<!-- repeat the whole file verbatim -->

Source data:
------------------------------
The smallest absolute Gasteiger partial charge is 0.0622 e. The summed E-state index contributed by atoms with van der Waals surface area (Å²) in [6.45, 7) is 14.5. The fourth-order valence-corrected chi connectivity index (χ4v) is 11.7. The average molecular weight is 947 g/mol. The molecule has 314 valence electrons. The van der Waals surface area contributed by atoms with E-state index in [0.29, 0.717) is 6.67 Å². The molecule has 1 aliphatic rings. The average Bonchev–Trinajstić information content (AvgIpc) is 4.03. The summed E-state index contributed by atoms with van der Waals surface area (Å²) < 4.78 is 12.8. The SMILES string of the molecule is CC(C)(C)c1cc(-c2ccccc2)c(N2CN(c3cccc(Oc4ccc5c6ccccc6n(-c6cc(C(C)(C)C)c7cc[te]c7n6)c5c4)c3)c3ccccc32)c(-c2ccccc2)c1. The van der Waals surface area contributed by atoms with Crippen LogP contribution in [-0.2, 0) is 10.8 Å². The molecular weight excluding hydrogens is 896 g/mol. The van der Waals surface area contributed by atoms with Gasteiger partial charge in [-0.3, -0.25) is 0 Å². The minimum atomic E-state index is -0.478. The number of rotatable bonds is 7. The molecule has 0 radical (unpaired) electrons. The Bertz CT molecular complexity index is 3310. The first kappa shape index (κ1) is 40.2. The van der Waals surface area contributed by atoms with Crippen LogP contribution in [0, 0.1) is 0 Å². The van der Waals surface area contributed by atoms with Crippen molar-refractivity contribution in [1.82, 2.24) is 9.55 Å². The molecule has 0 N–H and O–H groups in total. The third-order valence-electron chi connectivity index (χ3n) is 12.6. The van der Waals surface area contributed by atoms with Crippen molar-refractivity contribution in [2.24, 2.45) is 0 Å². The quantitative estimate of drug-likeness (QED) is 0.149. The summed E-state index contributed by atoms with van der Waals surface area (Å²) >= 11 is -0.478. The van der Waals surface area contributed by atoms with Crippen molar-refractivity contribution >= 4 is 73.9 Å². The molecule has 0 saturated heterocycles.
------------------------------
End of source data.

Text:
The smallest absolute Gasteiger partial charge is 0.0622 e. The summed E-state index contributed by atoms with van der Waals surface area (Å²) in [6.45, 7) is 14.5. The fourth-order valence-corrected chi connectivity index (χ4v) is 11.7. The average molecular weight is 947 g/mol. The molecule has 314 valence electrons. The van der Waals surface area contributed by atoms with E-state index in [0.29, 0.717) is 6.67 Å². The molecule has 1 aliphatic rings. The average Bonchev–Trinajstić information content (AvgIpc) is 4.03. The summed E-state index contributed by atoms with van der Waals surface area (Å²) < 4.78 is 12.8. The SMILES string of the molecule is CC(C)(C)c1cc(-c2ccccc2)c(N2CN(c3cccc(Oc4ccc5c6ccccc6n(-c6cc(C(C)(C)C)c7cc[te]c7n6)c5c4)c3)c3ccccc32)c(-c2ccccc2)c1. The van der Waals surface area contributed by atoms with Crippen LogP contribution in [-0.2, 0) is 10.8 Å². The molecular weight excluding hydrogens is 896 g/mol. The van der Waals surface area contributed by atoms with Gasteiger partial charge in [-0.3, -0.25) is 0 Å². The minimum atomic E-state index is -0.478. The number of rotatable bonds is 7. The molecule has 0 radical (unpaired) electrons. The Bertz CT molecular complexity index is 3310. The first kappa shape index (κ1) is 40.2. The van der Waals surface area contributed by atoms with Crippen LogP contribution in [0, 0.1) is 0 Å². The van der Waals surface area contributed by atoms with Crippen molar-refractivity contribution in [1.82, 2.24) is 9.55 Å². The molecule has 0 N–H and O–H groups in total. The third-order valence-electron chi connectivity index (χ3n) is 12.6. The van der Waals surface area contributed by atoms with Crippen molar-refractivity contribution in [2.24, 2.45) is 0 Å². The quantitative estimate of drug-likeness (QED) is 0.149. The summed E-state index contributed by atoms with van der Waals surface area (Å²) >= 11 is -0.478. The van der Waals surface area contributed by atoms with Crippen molar-refractivity contribution >= 4 is 73.9 Å². The molecule has 0 saturated heterocycles.